Any updates? I'm really looking forward to playing this. I was actually thinking of playing such a game before Ultimate Campaign was even announced, but there was no easy way to do such before.
I have some thoughts. To actually get migrants to our fortress, we'll need some kind of trail for them to blaze. That might be a part of the caravan portion of the campaign, but we'd have to do it fairly early on or it should be quite difficult to get the numbers of people that are necessary to claim hexes or build settlements. Also, it's likely that there will be a time between establishing our first outpost and getting enough people to actually start a kingdom. At that point we'd just be dealing with one fortress. Fortunately Ultimate Campaign has rules for constructing buildings. We might have to decide if we can start with different types of capital, and perhaps we could gather them while still in the caravan stage.
Stuff like robots and the like have been in fantasy rpgs for about as long as they have existed. For instance, Gary Gygax's Greyhawk campaign had multiple characters obtaining blasters, and Dave Arneson ran Gary Gygax's Mordenkainen, and Rob Kuntz's Robilar through the "City of the Gods" a crashed alien spaceship. Androids, robots and cyborgs are mentioned in the first published version of D&D as potential monsters. This has basis in a lot of the fiction that Gygax and Arneson read, such as Conan having met an alien in "The Tower of the Elephant". Fantasy is a lot broader than Tolkien and his imitators, and I'm glad that Paizo has chosen to explore some of the possibilities of fantasy that many do not.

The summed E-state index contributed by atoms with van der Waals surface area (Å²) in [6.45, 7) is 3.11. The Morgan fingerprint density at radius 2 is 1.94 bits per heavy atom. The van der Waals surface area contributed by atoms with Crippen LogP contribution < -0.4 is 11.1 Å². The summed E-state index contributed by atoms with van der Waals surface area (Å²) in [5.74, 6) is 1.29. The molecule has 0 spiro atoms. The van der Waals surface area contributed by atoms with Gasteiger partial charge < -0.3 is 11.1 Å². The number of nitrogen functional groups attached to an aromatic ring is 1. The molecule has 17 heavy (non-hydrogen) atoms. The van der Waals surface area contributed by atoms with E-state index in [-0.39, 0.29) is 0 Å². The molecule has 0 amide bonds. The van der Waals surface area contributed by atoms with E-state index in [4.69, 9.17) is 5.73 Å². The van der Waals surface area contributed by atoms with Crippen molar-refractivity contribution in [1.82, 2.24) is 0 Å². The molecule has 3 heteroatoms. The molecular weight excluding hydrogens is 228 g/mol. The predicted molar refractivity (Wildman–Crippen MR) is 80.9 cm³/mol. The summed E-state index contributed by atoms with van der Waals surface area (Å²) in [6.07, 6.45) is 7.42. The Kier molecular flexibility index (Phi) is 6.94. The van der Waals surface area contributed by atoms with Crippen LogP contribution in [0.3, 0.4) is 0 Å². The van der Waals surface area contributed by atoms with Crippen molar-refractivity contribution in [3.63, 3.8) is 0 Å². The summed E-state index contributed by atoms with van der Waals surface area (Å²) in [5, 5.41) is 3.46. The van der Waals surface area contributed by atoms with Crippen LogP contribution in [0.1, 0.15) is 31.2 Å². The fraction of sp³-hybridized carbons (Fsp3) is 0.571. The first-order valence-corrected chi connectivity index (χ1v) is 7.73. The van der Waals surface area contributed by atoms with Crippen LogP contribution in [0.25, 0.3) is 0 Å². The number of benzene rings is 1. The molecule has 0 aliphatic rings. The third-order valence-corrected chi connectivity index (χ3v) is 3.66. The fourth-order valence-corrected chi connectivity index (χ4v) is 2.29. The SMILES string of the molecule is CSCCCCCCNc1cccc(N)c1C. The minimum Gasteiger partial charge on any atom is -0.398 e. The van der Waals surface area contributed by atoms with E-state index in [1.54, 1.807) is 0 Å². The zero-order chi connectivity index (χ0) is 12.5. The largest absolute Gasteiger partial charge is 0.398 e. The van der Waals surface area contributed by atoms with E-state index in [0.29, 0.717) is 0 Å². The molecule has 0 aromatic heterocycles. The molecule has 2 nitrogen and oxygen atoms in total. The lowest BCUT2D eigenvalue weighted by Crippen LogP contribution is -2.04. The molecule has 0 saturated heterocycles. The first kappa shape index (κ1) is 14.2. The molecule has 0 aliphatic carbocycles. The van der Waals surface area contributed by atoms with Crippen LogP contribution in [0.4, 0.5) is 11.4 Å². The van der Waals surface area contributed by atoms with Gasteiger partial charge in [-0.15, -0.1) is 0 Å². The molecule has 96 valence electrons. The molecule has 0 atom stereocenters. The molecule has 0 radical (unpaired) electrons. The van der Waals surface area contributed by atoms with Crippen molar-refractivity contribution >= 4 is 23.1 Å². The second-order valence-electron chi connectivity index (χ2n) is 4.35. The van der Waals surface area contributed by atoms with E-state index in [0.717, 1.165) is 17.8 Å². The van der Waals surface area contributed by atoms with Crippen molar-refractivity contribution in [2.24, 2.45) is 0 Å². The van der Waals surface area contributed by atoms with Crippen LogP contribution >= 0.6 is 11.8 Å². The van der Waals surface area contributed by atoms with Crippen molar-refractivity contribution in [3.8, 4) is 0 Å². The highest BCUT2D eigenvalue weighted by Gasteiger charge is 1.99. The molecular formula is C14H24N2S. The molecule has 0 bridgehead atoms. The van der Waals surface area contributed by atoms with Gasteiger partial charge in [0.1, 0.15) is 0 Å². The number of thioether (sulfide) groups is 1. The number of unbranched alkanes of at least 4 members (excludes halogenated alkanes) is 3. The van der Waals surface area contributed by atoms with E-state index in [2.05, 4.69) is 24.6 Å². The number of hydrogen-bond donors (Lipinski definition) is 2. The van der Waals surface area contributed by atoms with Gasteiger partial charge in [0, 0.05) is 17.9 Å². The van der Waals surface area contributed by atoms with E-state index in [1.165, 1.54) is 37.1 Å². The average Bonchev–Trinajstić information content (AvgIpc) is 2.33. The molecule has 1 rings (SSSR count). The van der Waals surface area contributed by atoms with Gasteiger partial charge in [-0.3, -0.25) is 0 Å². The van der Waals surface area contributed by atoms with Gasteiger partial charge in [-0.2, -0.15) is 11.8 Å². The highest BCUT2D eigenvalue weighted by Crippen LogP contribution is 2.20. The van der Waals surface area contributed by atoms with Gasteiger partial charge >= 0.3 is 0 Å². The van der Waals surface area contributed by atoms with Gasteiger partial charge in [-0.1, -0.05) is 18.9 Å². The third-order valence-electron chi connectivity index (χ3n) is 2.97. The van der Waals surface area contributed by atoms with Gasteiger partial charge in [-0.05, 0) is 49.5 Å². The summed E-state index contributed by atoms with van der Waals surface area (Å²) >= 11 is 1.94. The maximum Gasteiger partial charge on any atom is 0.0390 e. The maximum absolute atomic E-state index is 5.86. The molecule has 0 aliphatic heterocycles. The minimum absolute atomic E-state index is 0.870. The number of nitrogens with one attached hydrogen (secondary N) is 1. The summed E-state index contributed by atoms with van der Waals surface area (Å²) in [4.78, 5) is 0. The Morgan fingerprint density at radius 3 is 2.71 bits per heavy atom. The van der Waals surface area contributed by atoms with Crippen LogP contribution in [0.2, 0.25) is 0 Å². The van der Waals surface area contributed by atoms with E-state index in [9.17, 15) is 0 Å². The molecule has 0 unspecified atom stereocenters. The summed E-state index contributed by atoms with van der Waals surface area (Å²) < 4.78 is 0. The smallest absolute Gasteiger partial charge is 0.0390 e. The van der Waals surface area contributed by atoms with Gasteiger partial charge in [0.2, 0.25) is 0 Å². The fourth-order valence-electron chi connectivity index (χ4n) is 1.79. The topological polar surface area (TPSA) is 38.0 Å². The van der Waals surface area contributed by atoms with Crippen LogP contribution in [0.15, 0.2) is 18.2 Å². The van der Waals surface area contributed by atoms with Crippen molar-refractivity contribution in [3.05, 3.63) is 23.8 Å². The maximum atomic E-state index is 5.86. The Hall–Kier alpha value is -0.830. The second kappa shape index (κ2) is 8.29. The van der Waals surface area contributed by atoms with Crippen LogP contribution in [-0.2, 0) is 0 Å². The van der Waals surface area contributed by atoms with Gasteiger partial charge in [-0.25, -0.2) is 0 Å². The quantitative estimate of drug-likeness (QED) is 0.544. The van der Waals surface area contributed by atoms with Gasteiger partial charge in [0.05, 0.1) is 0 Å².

The last two aren't in the original stories as far as I can tell. For the rest... not so special on a world like Oerth or Golarion, except the thing about driving the world insane which isn't exactly Cthulhu's doing alone as I recall. My point is not that Cthulhu isn't powerful, but that there is no reason to say that he is particulary powerful in a fantasy world that is much higher in general power level than Cthulhu's original world.
James Jacobs wrote:
Meh. Sorry, but the source material just does not support Cthulhu being that strong. Being able to terrorize a boatload of low-level NPC classed characters does not necessarily equate to being able to do the same to a party of near-demigods like a high level Pathfinder party.
Most likely Desna would've resembled a butterfly I think, given her association with them.
I don't think Great Old Ones and Outer Gods need to be more powerful in relation to the other powerful beings of Pathfinder. Sure they're far beyond the mere mortals that are the protagonists in Lovecraft's works. So are the demigods and gods of Pathfinder though. Or for that matter high-level characters.